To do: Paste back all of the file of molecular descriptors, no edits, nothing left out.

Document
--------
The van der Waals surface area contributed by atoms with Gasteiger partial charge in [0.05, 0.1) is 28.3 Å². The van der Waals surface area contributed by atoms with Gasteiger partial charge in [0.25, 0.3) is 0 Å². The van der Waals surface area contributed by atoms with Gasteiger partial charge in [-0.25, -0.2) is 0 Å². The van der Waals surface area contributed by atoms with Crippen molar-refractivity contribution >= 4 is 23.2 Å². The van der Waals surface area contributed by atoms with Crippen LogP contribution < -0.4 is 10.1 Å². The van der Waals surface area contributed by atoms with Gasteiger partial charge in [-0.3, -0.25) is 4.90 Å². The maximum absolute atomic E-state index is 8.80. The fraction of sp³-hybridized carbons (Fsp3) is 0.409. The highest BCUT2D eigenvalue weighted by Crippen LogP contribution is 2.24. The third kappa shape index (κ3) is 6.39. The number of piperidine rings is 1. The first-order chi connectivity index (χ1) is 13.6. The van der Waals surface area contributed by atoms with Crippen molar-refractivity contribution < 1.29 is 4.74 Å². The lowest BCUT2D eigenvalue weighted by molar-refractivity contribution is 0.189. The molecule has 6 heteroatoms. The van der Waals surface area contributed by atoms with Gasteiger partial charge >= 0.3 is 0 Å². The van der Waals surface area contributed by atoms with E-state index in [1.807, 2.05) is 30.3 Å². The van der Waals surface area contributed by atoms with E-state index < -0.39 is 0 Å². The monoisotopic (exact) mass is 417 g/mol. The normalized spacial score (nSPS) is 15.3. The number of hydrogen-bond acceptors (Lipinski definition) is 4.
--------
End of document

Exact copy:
The van der Waals surface area contributed by atoms with Gasteiger partial charge in [0.05, 0.1) is 28.3 Å². The van der Waals surface area contributed by atoms with Gasteiger partial charge in [0.25, 0.3) is 0 Å². The van der Waals surface area contributed by atoms with Gasteiger partial charge in [-0.25, -0.2) is 0 Å². The van der Waals surface area contributed by atoms with Crippen molar-refractivity contribution >= 4 is 23.2 Å². The van der Waals surface area contributed by atoms with Crippen LogP contribution < -0.4 is 10.1 Å². The van der Waals surface area contributed by atoms with Gasteiger partial charge in [-0.3, -0.25) is 4.90 Å². The maximum absolute atomic E-state index is 8.80. The fraction of sp³-hybridized carbons (Fsp3) is 0.409. The highest BCUT2D eigenvalue weighted by Crippen LogP contribution is 2.24. The third kappa shape index (κ3) is 6.39. The number of piperidine rings is 1. The first-order chi connectivity index (χ1) is 13.6. The van der Waals surface area contributed by atoms with Crippen molar-refractivity contribution < 1.29 is 4.74 Å². The lowest BCUT2D eigenvalue weighted by molar-refractivity contribution is 0.189. The molecule has 6 heteroatoms. The van der Waals surface area contributed by atoms with Gasteiger partial charge >= 0.3 is 0 Å². The van der Waals surface area contributed by atoms with E-state index in [1.807, 2.05) is 30.3 Å². The van der Waals surface area contributed by atoms with E-state index < -0.39 is 0 Å². The monoisotopic (exact) mass is 417 g/mol. The normalized spacial score (nSPS) is 15.3. The number of hydrogen-bond acceptors (Lipinski definition) is 4.